Speaking in an interview with Dnevni Avaz, a popular daily published in Sarajevo, Sutanovac said: "I have said many times that the Kosovo problem cannot be resolved militarily."
"When we tried to resolve problems in the former Yugoslavia by deploying the army, we encountered even greater problems," the minister said.
The Albanian-dominated Serbian province has been a UN protectorate since the NATO bombing of the former Yugoslavia ended a conflict between Albanian and Serb forces in 1999.
The UN Security Council failed last year to bridge divisions over Kosovo's future. Belgrade is opposed to the region's independence, and has offered it broad autonomy within Serbia. Pristina insists on full sovereignty, however.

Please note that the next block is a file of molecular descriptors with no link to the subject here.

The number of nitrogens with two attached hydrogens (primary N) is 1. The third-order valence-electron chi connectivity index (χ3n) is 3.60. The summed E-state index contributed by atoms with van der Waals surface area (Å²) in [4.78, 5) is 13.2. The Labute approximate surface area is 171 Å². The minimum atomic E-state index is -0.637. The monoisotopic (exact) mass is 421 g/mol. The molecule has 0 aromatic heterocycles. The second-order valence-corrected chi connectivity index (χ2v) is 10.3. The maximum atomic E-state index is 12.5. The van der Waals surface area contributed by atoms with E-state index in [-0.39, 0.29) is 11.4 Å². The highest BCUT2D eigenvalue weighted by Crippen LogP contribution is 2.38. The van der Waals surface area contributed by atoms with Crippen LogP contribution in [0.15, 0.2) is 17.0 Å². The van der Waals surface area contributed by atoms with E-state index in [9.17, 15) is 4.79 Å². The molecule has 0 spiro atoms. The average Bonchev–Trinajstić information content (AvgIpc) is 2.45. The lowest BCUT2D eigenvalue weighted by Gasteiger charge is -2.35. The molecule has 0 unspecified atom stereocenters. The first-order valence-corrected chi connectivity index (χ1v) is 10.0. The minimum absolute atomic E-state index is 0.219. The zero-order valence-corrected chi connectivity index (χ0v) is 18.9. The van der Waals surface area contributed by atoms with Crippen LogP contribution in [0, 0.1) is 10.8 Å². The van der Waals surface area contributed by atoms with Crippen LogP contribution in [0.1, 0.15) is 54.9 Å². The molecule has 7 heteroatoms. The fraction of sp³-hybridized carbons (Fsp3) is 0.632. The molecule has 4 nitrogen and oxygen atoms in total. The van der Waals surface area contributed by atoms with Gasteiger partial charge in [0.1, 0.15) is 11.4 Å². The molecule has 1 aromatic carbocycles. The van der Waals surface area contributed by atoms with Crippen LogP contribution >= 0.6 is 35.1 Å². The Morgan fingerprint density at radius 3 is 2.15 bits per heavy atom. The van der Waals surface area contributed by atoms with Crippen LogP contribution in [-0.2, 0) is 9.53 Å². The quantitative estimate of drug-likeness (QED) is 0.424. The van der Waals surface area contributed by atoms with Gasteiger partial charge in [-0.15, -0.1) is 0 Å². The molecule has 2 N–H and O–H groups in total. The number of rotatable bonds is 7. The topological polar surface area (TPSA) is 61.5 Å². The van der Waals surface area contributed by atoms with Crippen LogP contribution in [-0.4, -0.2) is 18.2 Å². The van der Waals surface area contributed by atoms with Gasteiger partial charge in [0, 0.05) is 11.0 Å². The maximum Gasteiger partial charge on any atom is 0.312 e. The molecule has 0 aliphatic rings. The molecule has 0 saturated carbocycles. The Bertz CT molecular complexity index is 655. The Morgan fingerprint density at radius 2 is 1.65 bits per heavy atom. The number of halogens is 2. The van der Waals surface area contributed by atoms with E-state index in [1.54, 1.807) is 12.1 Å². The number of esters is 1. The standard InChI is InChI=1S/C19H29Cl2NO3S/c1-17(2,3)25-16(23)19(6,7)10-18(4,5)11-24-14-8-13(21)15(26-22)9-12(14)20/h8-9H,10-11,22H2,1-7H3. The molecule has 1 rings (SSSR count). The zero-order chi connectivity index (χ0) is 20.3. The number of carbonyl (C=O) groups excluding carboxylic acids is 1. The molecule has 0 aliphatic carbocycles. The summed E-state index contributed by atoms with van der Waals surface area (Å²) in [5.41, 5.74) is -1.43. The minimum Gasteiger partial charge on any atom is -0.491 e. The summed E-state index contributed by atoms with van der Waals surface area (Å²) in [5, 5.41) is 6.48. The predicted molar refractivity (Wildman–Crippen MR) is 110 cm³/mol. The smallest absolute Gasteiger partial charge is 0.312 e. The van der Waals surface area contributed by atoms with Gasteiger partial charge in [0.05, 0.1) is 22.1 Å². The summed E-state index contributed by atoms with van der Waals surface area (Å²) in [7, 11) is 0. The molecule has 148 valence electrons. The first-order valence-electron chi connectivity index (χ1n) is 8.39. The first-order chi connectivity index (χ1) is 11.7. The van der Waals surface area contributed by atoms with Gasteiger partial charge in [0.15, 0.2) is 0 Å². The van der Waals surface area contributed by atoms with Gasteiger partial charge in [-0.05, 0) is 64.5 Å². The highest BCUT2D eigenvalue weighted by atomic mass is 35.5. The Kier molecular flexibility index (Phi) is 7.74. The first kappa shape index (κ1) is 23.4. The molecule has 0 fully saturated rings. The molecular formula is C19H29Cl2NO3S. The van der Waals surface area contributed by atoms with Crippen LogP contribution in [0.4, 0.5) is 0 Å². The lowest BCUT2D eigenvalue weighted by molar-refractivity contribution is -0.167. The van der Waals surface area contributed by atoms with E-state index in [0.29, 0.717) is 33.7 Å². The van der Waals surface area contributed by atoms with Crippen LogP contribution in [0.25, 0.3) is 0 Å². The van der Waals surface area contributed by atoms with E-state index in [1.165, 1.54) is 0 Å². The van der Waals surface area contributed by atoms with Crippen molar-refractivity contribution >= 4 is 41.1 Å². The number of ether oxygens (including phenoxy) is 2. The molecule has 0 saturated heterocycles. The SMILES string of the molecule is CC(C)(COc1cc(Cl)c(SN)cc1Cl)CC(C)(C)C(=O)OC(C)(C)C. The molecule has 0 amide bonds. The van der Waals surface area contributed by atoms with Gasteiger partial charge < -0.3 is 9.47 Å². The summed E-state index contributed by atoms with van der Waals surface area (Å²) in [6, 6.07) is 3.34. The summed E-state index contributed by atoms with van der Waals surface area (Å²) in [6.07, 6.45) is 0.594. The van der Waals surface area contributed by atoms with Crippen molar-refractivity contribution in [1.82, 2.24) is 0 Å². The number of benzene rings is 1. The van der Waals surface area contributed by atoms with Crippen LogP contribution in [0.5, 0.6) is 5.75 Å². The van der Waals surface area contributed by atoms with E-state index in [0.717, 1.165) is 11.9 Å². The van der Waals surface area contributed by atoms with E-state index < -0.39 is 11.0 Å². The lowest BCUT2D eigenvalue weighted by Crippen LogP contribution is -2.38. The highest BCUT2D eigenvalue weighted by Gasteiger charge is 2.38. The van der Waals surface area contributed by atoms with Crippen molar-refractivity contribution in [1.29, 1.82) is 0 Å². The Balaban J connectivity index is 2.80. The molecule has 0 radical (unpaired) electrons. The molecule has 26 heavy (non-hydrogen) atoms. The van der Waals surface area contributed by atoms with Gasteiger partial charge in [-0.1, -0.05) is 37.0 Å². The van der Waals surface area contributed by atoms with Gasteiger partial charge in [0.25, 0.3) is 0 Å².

Most Western states have backed the volatile area's drive for independence, and said recently that Kosovo's status would now be determined by the European Union and NATO. Russia insists that Belgrade and Pristina continue to try to reach a compromise.
The UN Security Council is to discuss a report on Kosovo by UN Secretary General Pan Ki-Moon on January 16.
Sutanovac said the Serb army could help international peacekeepers in Kosovo should they ask for help. "The appearance of Serb troops in Kosovo without invitation would be tantamount to declaring war on KFOR forces and the entire international community," he commented.
He also said Belgrade should not become alienated from NATO, and should seek ties under a Partnership for Peace program, although it should not aspire to full membership in the alliance.